By Ali Smith
Completed July 10, 2010
Truth be told, I don’t know how to fairly review The Accidental by Ali Smith. It’s a story that follows the dysfunctional lives of the Smart family and the emergence of Amber, a young woman who crashes the Smart’s summer home one evening. Amber’s presence helps members of the family deal with their individual grief, though the reader never quite learned why Amber was there.
The four Smart family members take turns narrating a chapter. My favorite chapters were told by Astrid, a young girl who likes to videotape everything. With a director’s eye and a stream of consciousness that James Joyce would appreciate, Astrid’s perspective matched her age: big ideas, rambling thoughts and a curiosity about life. Also interesting was her brother’s narrative: Magnus was depressed about the suicide of a fellow classmate and felt at blame for the girl’s death. Smith’s strength is not character development – you never get a full picture of each character – but the snippets she showed of the kids were insightful and captivating.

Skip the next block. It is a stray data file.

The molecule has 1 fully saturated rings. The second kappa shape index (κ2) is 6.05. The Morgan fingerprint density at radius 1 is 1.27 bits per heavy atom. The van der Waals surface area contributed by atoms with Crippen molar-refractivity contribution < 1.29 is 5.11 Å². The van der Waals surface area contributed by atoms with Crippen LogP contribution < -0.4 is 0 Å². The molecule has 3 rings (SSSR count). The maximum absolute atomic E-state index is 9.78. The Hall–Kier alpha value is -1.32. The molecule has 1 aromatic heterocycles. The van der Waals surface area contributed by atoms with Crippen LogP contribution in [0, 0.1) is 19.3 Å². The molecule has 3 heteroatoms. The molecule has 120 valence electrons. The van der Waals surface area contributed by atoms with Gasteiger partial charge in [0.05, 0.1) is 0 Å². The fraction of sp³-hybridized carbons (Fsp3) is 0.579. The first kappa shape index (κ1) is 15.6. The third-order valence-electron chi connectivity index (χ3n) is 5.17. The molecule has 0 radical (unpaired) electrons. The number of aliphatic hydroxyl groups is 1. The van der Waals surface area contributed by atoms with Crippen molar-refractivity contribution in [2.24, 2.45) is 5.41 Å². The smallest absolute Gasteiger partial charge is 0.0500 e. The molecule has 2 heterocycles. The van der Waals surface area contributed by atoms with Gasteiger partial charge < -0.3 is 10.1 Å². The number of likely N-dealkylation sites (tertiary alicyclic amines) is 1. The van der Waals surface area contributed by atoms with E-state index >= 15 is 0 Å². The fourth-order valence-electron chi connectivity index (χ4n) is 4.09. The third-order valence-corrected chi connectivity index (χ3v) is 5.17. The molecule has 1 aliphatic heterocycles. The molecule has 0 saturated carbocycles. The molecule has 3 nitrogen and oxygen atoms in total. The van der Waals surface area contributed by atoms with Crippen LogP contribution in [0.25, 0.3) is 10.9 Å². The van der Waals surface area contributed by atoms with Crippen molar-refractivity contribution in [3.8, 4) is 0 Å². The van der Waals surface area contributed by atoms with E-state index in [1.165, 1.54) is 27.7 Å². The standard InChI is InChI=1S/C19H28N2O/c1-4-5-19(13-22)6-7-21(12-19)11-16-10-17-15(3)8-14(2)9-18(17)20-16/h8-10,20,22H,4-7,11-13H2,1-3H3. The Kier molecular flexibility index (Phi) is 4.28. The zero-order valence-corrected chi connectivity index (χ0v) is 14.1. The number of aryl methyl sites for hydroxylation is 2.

Smith’s writing style takes a while to get used to. You’re dropped into the middle of each character’s thoughts, and you might need several chapters (as I did) to get into the writing style. Admittedly, it’s not my favorite way of storytelling, and I felt it put up barriers around the characters and their stories. Additionally, the ending was disappointing, and after trudging through this book, I was hoping for something a little more gratifying.
It’s hard to recommend The Accidental because it was a “meh” book for me. I encourage future readers to look at other reviews before deciding on this book. I think it’s a book you either like or don’t; I hate to say that I am in the latter group.
Saturday, July 10, 2010
The Accidental by Ali Smith (Jill)